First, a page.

A Day in Yellowstone

September 19, 2010 - 9:25 pm No Comments

Before setting off, we worked out a plan for the day. The main roads of Yellowstone are shaped like a figure eight, so there’s no way to avoid backtracking if you want to see the whole park. It’s kind of a pain.

We drove into the park and found a giant elk waiting for us in the parking lot. A ranger worked frantically to keep warning cones up in a circle about 200 feet from the animal, warning people to stay back and running around to reposition them every time the elk took a step in any given direction.

Bugling Elk

Every few minutes, the elk would stoop his head and make a loud, dinosaur-like sound that was something between a squeal and a groan. Turns out that this is called “bugling,” and elks do it to mark their territory and attract females.

Due to some faulty map-reading and a wrong turn, we didn’t get to the Lamar Valley for wildlife watching. Not a big deal, since it seemed like the Lamar Valley was on fire. Smoke filled the air, and many of the smaller roads and trails were closed.

Morning Mountain Sunshine

Smoky Drive Through Yellowstone

We came across a herd of bison on the side of the road. These animals are huge, and they’re not shy. While we drove slowly, I gingerly leaned out the window to take pictures.

Roadside Bison

Stoic Bison

Skipping the Lamar Valley meant that we arrived at Mt. Washburn earlier than scheduled. The sky was perfectly clear, and the air was cool and crisp. At 10,243 feet, Mt. Washburn is the highest point in park. The hike to the top climbs 1,491 feet from parking lot and took us about two hours. I’m not a hardcore hiker like Stef, and that’s about as much as I can handle. Clicking noises and conversation all the way up kept any bears away.

Stef on Mount Washburn

From the cold and windy top of Mt. Washburn, we could see the extent of the forest fire. Turns out that Yellowstone fires are given specific names, and this particular one was called the “Antelope Fire.” Literature in the lookout tower said that it was caused by a lightning strike and now covered 600 acres. Rangers were working to control it.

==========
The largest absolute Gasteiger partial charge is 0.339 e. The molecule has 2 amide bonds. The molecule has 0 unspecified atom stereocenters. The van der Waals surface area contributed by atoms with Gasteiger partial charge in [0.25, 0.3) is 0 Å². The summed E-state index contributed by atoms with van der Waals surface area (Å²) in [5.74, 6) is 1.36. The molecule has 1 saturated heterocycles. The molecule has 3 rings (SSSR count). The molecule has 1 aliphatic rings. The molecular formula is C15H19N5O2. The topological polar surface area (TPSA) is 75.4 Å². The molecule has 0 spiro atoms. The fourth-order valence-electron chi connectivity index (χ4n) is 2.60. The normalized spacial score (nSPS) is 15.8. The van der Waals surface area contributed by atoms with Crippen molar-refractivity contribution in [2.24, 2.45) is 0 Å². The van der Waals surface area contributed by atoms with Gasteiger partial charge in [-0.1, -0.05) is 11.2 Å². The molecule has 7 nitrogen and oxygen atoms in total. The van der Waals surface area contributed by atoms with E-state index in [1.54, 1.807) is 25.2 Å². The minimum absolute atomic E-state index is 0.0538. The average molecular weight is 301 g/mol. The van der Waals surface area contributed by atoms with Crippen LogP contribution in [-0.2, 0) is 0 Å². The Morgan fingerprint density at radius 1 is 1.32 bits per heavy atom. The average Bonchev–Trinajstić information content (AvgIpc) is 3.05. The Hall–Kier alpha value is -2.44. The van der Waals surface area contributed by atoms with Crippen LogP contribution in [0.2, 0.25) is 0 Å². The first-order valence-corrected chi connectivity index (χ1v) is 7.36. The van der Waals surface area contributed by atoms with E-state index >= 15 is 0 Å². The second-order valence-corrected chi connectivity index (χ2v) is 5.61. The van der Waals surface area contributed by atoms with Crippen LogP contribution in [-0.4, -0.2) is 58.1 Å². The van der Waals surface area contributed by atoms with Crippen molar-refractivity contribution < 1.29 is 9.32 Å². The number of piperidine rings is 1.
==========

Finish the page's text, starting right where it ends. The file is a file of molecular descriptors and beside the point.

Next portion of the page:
Forest Fires in the Lamar Valley

Lookout Tower on Mount Washburn

The Top of Mount Washburn

Shadow Monster

Path on Mount Washburn

The Mt. Washburn hike was moderately scenic. Aside from a few angry crickets that attacked Stef, we didn’t see any wildlife. If Mt. Washburn is the best hike in the park, then this is not a good park for hiking.

In contrast to Glacier National Park, the trees of Yellowstone are almost exclusively evergreen. Things are greener, but it also means that things are more monochromatic. Photographically, it’s a little less interesting.

The rest of the afternoon was dedicated to geysers and hot springs. Our first stop was the Norris Geyser Basin, a windy, stinky moonscape with ribbons of color.

A wooden walkway takes you past geysers that are oozing, spurting, bubbling, erupting, splashing, leaking, steaming, gushing, trickling, and simmering. Geysers that aren’t doing anything are really quite boring. Baseball caps blown off the heads of unsuspecting tourists litter the basin. In the cold breeze, the warm steam from the geysers feels good, but the pungent smell of rotten eggs means that you can only stand in it for a moment.

Pinwheel Geyser

Porcelain Basin

Porcelain Spring

Porcelain Pools

Geyser on the Firehole River

Bacterial Mat

Artist Paint Pots

Shallows of Firehole River

By far, the most colorful and active feature was Grand Prismatic Spring. Because steam filled the air, it was hard to appreciate its true size.

Bridge Over the Bacterial Mats at Grand Prismatic Spring

Orange Bacterial Mat of Grand Prismatic Spring

Orange Bacterial Mat of Grand Prismatic Spring

Excelsior Geyser Runoff

Excelsior Geyser Runoff

We arrived at Old Faithful as the sun was setting, just in time to watch it erupt. Pretty cool. The eruption is surprisingly quiet, sounding a bit like a waterfall from a distance.

Old Faithful at Dusk

We went back to see another eruption under the stars. Just enough ambient moonlight and illumination from inside the Old Faithful Inn to see the eruption.

Old Faithful at Night

As the most popular attraction in Yellowstone, Old Faithful is quite commercialized, with three overpriced lodges, a giant visitor center, and huge parking lots all around it. For dinner, Stef and I treated ourselves to a luxurious meal at one of the lodge restaurants. Stef’s wild boar was porky, tough, and seasoned a bit too sweet for me. I had lamb.

Night. We needed a place to sleep. We wanted a room at one of the lodges, but they were all booked. We are 20 miles away from the nearest campgrounds. They’re probably full, anyway. What can we do? We know it’s against the rules, but Stef and I have decided to sleep in our car in the Old Faithful Inn parking lot. It’s cheap, it cuts a lot if driving out, and it gives us a great starting point tomorrow morning.

We’re right by the front door of the lodge. Stef thinks that park rangers are less likely to check a car that is parked so conspicuously. I hope we don’t get busted.

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